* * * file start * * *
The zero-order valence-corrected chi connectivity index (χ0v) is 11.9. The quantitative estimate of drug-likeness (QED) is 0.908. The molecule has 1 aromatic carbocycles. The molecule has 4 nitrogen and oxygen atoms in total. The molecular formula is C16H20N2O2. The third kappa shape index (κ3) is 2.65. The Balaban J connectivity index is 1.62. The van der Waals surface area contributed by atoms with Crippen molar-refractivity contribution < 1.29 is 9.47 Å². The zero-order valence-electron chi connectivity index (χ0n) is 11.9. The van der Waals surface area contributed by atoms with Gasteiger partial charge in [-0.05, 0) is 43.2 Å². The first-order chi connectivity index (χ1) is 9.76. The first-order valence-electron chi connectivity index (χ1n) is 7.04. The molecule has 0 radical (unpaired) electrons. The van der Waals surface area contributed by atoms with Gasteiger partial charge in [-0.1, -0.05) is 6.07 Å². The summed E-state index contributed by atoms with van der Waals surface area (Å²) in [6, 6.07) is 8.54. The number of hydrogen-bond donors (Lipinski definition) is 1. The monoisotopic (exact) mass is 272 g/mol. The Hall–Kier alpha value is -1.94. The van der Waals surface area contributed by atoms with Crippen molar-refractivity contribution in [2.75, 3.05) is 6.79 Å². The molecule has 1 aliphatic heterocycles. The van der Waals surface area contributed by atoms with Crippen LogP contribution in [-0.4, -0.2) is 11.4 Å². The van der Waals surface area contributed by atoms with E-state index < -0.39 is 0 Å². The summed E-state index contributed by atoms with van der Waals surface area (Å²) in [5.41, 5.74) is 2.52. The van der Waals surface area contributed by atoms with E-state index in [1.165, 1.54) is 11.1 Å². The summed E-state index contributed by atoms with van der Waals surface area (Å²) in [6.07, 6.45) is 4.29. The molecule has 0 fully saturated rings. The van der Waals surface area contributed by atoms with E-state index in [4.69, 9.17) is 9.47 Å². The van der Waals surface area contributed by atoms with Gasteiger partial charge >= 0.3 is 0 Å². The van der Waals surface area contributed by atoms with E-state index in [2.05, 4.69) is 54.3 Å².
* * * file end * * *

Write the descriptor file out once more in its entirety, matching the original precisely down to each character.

The zero-order valence-corrected chi connectivity index (χ0v) is 11.9. The quantitative estimate of drug-likeness (QED) is 0.908. The molecule has 1 aromatic carbocycles. The molecule has 4 nitrogen and oxygen atoms in total. The molecular formula is C16H20N2O2. The third kappa shape index (κ3) is 2.65. The Balaban J connectivity index is 1.62. The van der Waals surface area contributed by atoms with Crippen molar-refractivity contribution < 1.29 is 9.47 Å². The zero-order valence-electron chi connectivity index (χ0n) is 11.9. The van der Waals surface area contributed by atoms with Gasteiger partial charge in [-0.05, 0) is 43.2 Å². The first-order chi connectivity index (χ1) is 9.76. The first-order valence-electron chi connectivity index (χ1n) is 7.04. The molecule has 0 radical (unpaired) electrons. The van der Waals surface area contributed by atoms with Gasteiger partial charge in [-0.1, -0.05) is 6.07 Å². The summed E-state index contributed by atoms with van der Waals surface area (Å²) in [6, 6.07) is 8.54. The number of hydrogen-bond donors (Lipinski definition) is 1. The monoisotopic (exact) mass is 272 g/mol. The Hall–Kier alpha value is -1.94. The van der Waals surface area contributed by atoms with Crippen molar-refractivity contribution in [2.75, 3.05) is 6.79 Å². The molecule has 1 aliphatic heterocycles. The van der Waals surface area contributed by atoms with Crippen LogP contribution in [-0.4, -0.2) is 11.4 Å². The van der Waals surface area contributed by atoms with E-state index < -0.39 is 0 Å². The summed E-state index contributed by atoms with van der Waals surface area (Å²) in [5.41, 5.74) is 2.52. The van der Waals surface area contributed by atoms with E-state index in [1.165, 1.54) is 11.1 Å². The summed E-state index contributed by atoms with van der Waals surface area (Å²) in [6.07, 6.45) is 4.29. The molecule has 0 fully saturated rings. The van der Waals surface area contributed by atoms with E-state index in [4.69, 9.17) is 9.47 Å². The van der Waals surface area contributed by atoms with Gasteiger partial charge >= 0.3 is 0 Å². The van der Waals surface area contributed by atoms with E-state index in [2.05, 4.69) is 54.3 Å².